But here is where things get a bit confusing. On this same page, that shows the results of their Quant system over the last 10 years, if you have the “Premium” plan, then you’ll see the following hyperlink on the page:
When you click on that link, it leads to the following screener settings:
So let’s recap what’s going on here. The backtest that we are shown is one that shows the “power” of the quant system, and that if you simply bought all the “Very Bullish” marked stocks over the last 10 years, and followed all the proper steps in terms of balancing, you would have been the market. But, Seeking Alpha doesn’t link you to the screener that strictly looks at the “Very Bullish” stocks. Instead, they link you to a screener that has the following parameters:
- Quant Rating is Bullish or better
- SA Author Rating is Bullish or better
- Wall St Rating is Bullish or better
That’s cool, but that not what the backtest was based on, so if anything we don’t have any out-of-sample data for how this screener is going to perform.
The reason I am bringing this up is to show you why the vast majority of the time when a service is pitching the “backtest” results of their service, the graphic is usually not even worth the space that it’s taking up on their server.
Now that we’ve taken a few jabs at Seeking Alpha, let’s see if there is added value from their Quant system. To better showcase the tool, I will be transparent with the stocks. If someone from SA is reading this post and has an issue with that transparency, contact me, and I will blur out the stocks.
Let’s start by examining Apple:
So pay attention to the right sidebar. With Seeking Alpha Premium, you do receive these quick grades for stocks that do help you quickly gauge the “rating” for the stock. At the same time, for the “Quant” rating, in the second table, you can see how the grades are broken down. Right now, Apple is getting dinged the most for “Value”.
How does the Quant system determine “Value”, I actually have no clue because they decided not to share that information. All I could find from this page is that they do not look at PE multiples, nor do they use the discounted-cash flow model.
We can dig further by clicking on “Value” under the “Factor Grades” table:
In my opinion, based on how the data is being shown, the “Value” factor in the Quant system relies on comparing the fundamentals to other companies in their industry. At a quick glance, you can come to the conclusion that Apple does seem to be trading richer compared to its sector.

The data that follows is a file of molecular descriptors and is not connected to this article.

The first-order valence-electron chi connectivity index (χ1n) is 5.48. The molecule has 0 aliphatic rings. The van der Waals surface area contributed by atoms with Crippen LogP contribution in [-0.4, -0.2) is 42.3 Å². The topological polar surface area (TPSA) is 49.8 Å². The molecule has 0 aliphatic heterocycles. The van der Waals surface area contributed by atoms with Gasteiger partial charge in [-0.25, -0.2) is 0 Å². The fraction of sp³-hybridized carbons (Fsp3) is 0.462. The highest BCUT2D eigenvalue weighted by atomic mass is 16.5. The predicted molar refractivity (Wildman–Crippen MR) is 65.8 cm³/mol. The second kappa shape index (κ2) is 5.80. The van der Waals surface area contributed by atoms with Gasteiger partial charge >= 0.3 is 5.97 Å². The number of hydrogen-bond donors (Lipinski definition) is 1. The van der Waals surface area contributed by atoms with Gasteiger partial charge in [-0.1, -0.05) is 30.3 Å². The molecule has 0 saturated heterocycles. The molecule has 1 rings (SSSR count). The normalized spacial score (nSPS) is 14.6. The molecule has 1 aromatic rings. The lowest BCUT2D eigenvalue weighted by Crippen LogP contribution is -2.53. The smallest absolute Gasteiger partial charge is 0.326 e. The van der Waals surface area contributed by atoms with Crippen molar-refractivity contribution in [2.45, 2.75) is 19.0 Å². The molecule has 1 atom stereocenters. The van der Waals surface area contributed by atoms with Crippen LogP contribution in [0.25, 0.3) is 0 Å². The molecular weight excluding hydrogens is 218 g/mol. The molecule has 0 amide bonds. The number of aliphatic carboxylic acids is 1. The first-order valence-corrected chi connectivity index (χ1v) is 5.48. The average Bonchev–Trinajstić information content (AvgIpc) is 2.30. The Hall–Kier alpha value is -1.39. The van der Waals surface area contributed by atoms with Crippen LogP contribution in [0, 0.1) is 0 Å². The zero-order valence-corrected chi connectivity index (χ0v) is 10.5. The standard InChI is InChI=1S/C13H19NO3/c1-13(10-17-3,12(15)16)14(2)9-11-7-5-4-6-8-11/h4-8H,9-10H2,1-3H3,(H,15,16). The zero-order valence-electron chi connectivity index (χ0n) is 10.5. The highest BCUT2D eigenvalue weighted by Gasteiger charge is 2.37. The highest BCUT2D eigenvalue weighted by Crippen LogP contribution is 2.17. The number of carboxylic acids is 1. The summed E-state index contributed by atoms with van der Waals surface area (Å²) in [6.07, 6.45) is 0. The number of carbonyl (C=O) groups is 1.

On the flip side, let’s look at the “Profitability” factor since that seems to be Apple’s strong suit with the Quant system.
Without question, Apple’s margins are a strong suit for the company, and it definitely helps in receiving a 4.83 rating from the Quant system.
Granted, from a fundamental point of view, the Quant system is trying to sell us right now that Apple is trading a little too rich, and that does seem to be the case whether we compare Apple to the sector median, or to Apple’s past 5-year average.
Let’s look at some other data points that you are privy to with the Seeking Alpha Premium subscription.
SA does give us a page where we can lineup sector competitors of Apple on one page and compare the stats:
We can actually pick up some interesting pieces of information here. Notice how HPQ actually receives an A+ for “Value”, but a D for “Growth”. Well, we can also see that the Quant system had given HPQ a “Neutral” rating, which is good to see, but it means that the Quant system isn’t entirely focused on the current fundamentals.
A big issue with many tools that try to find “undervalued” companies is that they give you companies that might be trading for a low PE, but they’re trading down there usually due to poor expected future growth. These sorts of stocks can be referred to as “Value Traps”.
Well, by seeing that the Quant system definitely loves the “Value” behind HPQ, as well as the “Profitability”, but understands that the future growth is lacking, it crunches the numbers enough to say that it might not be that great of a pick.
Definitely an ouch on the growth there for HPQ.
We can go back to Apple, and see what other information we have access to under the Premium plan.